FLSA ‘Manager Rule' Doesn't Apply to Title VII Cases

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By Jay-Anne Casuga

Aug. 10 — A former employee assistance program consultant for a Virginia nonprofit health-care organization who alleged he was fired because he assisted a male worker with internal sexual harassment and retaliation complaints and criticized the company's handling of a resulting investigation stated a plausible retaliation claim under Title VII of the 1964 Civil Rights Act, the U.S. Court of Appeals for the Fourth Circuit ruled Aug. 10.

Reversing and remanding the dismissal of J. Neil DeMasters's complaint against Carilion Clinic and related entities, the Fourth Circuit rejected the U.S. District Court for the Western District of Virginia's conclusion that a so-called manager rule prevented DeMasters, whose job duties included reporting bias claims, from seeking protection under Title VII's opposition clause, which prohibits employers from retaliating against workers who oppose unlawful practices.

The court explained that the “manager rule” has been applied by the First, Fifth and Tenth circuits in the context of Fair Labor Standards Act retaliation claims to require an employee to “‘step outside his or her role of representing the company' in order to engage in” activity protected by the FLSA.

Congressional Intent Examined

Joining the Sixth Circuit, the Fourth Circuit held that the FLSA “manager rule” doesn't apply to Title VII. Nothing in the text of Title VII, which covers a broader range of activity than the FLSA, indicates that its provisions rely on an employee's job description or that “Congress intended to excise a large category of workers from its anti-retaliation protections,” it said.

The court said its conclusion is supported by U.S. Supreme Court precedent that cautions against restricting the scope of Title VII. Applying the “manager rule” potentially could discourage employees from complaining about workplace discrimination, it added.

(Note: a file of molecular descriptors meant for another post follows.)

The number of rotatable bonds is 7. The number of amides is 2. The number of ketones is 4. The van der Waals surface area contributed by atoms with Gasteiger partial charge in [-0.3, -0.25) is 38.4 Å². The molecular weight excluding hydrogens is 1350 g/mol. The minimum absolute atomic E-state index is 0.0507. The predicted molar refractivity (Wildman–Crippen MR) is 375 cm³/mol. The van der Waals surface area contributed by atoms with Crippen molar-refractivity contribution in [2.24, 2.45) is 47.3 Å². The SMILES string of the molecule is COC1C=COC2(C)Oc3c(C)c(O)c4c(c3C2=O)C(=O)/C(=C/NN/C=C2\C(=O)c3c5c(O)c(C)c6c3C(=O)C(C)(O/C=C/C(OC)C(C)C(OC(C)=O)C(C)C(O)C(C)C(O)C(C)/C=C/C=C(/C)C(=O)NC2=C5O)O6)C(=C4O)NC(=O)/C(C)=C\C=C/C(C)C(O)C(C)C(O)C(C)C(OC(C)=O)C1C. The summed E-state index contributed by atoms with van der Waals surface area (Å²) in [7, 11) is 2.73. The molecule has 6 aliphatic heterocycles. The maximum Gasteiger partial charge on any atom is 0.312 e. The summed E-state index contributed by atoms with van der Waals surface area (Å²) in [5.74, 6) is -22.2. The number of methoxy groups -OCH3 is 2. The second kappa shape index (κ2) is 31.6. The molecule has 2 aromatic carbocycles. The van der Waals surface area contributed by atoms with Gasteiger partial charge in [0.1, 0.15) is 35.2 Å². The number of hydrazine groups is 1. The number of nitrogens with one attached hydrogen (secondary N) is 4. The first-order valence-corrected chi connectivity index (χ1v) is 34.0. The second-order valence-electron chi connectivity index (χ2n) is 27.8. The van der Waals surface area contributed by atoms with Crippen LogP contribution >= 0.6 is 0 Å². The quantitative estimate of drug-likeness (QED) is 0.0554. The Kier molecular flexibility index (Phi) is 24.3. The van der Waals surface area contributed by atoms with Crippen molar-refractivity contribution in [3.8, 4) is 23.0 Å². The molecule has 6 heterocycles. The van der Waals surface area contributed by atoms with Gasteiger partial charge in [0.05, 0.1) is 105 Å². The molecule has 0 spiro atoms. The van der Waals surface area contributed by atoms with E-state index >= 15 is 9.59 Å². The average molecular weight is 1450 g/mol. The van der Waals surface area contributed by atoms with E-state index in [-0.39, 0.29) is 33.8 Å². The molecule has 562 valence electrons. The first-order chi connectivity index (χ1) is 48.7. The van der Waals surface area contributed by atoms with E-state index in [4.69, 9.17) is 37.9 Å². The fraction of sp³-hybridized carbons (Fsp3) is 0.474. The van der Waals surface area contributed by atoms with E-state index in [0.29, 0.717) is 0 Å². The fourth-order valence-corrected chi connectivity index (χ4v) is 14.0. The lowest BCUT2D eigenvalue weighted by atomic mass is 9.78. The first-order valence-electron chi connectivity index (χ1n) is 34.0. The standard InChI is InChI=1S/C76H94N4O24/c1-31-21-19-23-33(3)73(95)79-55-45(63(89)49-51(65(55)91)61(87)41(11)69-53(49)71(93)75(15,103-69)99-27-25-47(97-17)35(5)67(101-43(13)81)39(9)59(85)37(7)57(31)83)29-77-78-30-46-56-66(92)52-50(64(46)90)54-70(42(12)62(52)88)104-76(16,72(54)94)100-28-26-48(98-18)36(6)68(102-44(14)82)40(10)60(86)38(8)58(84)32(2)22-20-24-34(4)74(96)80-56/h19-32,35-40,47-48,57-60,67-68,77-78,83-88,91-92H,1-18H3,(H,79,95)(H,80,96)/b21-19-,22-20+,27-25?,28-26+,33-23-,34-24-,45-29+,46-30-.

In addition, the Fourth Circuit ruled that the lower court erred by examining each of DeMasters's communications with the allegedly harassed worker and Carilion officials as individual acts that separately didn't constitute Title VII protected activity.

The court said DeMasters's conversations and complaints should have been viewed as a “continuous course of oppositional conduct,” given that nothing in the text, purpose or interpretations of Title VII “supports a myopic analysis under which an employee’s opposition must be evaluated as a series of discrete acts.”

Furthermore, the appeals court said DeMasters plausibly alleged in his complaint that he “clearly and effectively conveyed to Carilion over several weeks his belief that Carilion was violating Title VII by subjecting [the male employee] to unlawful conduct” and that a causal link exists between that protected activity and his eventual termination.

Terry N. Grimes of Roanoke, Va., represented DeMasters. Woods Rogers represented Carilion.

To contact the reporter on this story: Jay-Anne Casuga in Washington at jcasuga@bna.com.

To contact the editor responsible for this story: Susan J. McGolrick at smcgolrick@bna.com.

Text of the opinion is available at http://www.bloomberglaw.com/public/document/J_NEIL_DEMASTERS_Plaintiff_Appellant_v_CARILION_CLINIC_CARILION_M.